Most organic growers in California grow cover crops to protect their soil and build fertility naturally. They are not harvested for a crop, but rather fed back to the soil.
The primary season for growing cover crops in our area is winter, when the harvest season for most crops is over and rain provides natural irrigation. But at Terra Firma, we plant just as much acreage of winter crops as summer.
Our winter-harvested fields take a beating many years. We’re out there in the rain, wind and mud walking and driving on them. The soil gets compacted and crusty. Many of our winter crops are harvested too late in the spring to get re-planted with a summer crop. And if we do put a summer crop in after a winter one, the results are never optimal. The fields are tired and need a break.
For ten years, we experimented with different cover crops we could grow in the summer. We needed something that didn’t require a lot of irrigation, grew fast, and competed well with aggressive summer weeds. At the time, literally no one in the Sacramento Valley grew summer cover crops.
Legumes like beans were particularly appealing because they fix nitrogen from the atmosphere, providing fertilizer for the crop that follows them. And they like hot weather. But most of the beans we tried simply required too much water, grew too slowly, and didn’t compete well with weeds.
We found that Black-eyed peas liked hot weather and grow more vigorously than other beans. We discovered that there are several varieties of “cowpeas”, as they Black-eyed peas are known in farming circles, that are not grown for human consumption but rather for grazing and livestock feed. Farmers in the South grow them during the summer when it’s too hot and humid to grow many cash crops.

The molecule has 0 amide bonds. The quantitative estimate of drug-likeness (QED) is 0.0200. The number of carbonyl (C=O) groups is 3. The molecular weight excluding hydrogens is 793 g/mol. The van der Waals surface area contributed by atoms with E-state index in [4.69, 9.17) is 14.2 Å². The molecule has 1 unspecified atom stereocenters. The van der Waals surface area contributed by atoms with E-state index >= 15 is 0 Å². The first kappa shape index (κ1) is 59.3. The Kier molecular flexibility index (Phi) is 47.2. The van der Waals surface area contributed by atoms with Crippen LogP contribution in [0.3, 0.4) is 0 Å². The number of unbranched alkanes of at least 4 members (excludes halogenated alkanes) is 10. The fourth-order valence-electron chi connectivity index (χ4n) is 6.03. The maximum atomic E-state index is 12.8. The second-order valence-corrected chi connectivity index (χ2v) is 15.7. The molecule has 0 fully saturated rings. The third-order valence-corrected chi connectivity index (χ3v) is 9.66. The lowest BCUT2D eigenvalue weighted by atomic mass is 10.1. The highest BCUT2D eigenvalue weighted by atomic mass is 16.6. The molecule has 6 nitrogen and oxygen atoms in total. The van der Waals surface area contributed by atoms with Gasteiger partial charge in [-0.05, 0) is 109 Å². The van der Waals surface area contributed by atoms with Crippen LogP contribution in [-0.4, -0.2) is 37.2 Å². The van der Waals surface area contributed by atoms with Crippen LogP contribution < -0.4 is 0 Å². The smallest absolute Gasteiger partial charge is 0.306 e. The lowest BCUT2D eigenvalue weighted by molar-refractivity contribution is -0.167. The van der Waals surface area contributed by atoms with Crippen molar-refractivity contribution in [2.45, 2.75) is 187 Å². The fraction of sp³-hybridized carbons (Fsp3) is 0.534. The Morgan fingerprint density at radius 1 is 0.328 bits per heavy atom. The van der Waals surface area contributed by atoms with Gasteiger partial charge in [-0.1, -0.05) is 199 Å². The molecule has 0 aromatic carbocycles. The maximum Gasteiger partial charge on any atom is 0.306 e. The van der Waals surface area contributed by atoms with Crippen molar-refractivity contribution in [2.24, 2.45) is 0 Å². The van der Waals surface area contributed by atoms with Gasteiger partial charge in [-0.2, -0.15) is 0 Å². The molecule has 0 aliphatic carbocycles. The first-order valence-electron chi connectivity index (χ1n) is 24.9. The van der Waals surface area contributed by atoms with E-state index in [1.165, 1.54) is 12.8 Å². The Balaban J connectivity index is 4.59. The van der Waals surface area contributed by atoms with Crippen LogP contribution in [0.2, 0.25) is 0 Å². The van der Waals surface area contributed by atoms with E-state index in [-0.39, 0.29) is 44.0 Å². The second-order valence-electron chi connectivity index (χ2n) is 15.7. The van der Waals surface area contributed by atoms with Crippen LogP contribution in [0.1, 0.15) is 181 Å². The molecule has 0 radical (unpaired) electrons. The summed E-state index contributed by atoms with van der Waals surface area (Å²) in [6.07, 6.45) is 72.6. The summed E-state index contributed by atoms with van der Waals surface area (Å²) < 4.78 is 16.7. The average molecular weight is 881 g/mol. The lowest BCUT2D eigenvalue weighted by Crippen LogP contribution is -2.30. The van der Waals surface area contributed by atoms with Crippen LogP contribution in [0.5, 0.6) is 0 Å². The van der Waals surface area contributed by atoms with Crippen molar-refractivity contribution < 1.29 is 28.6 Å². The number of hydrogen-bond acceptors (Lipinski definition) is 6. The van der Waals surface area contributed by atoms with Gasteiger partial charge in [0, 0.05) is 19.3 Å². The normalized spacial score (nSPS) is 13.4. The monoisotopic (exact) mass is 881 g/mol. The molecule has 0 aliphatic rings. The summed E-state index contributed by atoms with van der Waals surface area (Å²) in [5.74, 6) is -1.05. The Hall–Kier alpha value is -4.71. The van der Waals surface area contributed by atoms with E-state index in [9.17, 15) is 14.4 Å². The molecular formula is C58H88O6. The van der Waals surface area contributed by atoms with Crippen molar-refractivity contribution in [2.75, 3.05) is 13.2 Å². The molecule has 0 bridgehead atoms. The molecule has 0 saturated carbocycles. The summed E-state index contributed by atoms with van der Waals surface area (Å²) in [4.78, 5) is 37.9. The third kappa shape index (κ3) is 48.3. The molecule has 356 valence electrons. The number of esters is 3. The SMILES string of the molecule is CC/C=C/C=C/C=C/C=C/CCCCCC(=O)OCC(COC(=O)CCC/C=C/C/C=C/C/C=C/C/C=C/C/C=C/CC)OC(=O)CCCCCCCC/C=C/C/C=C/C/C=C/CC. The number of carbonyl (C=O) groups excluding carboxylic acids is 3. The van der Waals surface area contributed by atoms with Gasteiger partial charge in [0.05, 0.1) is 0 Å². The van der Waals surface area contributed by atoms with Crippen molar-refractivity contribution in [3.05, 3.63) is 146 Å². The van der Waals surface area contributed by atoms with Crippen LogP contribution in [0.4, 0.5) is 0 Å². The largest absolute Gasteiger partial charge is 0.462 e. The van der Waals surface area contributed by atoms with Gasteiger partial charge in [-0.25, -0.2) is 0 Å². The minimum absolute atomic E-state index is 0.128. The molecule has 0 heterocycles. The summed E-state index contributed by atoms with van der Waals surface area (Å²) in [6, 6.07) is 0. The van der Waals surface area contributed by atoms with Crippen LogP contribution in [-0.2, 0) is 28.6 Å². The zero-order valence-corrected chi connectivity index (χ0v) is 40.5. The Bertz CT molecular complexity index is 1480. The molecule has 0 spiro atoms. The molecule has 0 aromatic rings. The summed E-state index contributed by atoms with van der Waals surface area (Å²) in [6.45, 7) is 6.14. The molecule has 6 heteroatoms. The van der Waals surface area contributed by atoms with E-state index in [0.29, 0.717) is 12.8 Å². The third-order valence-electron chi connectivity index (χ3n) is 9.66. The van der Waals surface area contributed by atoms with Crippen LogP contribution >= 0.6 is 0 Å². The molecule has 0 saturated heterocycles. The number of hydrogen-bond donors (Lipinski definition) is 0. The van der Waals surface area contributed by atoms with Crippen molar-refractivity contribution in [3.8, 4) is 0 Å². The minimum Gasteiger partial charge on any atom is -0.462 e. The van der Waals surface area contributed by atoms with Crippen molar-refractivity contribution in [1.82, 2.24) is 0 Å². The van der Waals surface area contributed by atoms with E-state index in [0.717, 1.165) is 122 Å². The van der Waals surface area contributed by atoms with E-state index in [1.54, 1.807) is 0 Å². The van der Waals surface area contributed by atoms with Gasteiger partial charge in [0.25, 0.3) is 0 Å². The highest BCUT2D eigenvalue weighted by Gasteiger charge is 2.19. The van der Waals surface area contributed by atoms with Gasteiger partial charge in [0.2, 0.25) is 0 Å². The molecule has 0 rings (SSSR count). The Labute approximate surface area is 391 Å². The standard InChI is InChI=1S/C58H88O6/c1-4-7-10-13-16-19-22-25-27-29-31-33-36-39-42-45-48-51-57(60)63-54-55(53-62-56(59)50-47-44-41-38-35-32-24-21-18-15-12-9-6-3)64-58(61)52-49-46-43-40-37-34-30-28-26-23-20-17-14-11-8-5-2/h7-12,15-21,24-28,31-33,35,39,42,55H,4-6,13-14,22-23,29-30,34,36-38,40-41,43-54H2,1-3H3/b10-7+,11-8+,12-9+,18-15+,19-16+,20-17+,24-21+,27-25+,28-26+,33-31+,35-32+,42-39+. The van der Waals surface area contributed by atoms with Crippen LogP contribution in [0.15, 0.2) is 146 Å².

Turns out that these cowpeas grow exceedingly well here, and are just as tolerant of drought as they are of humidity. Even in mid-summer here, we irrigate them only twice — at the most. Planted into moist soil, they will go four weeks before needing any water. By that time they are often knee high, shading out any weeds that may have sprouted after them.
The cowpeas — called “Iron and Clay” — reach full size in 6 weeks, completely covering the soil with their lush, dark green vines. By eight weeks they start to flower, which means it’s time to graze them with the sheep or mow them, before they start making seeds. It is truly amazing to see how fast they grow.
This short growth period allows us to prepare the fields in time for our fall and winter crops, which we plant from August through October. The difference in the soil before and after the cover crop is dramatic, from cloddy and compacted to loamy and loose.
The dry weather we had this spring allowed us to plant more summer cover crop than usual. To date we’ve planted twenty acres that will soon go into strawberries, garlic, lettuce, onions, and spinach. And there are still a few fields scheduled to be seeded with cowpeas in the next week that will host our first tomatoes, in early spring of 2021.
Summer cover crops are now a critical component in our farm’s plan for economic and ecological sustainability. They are also easy and fun to grow — a winner all the way around.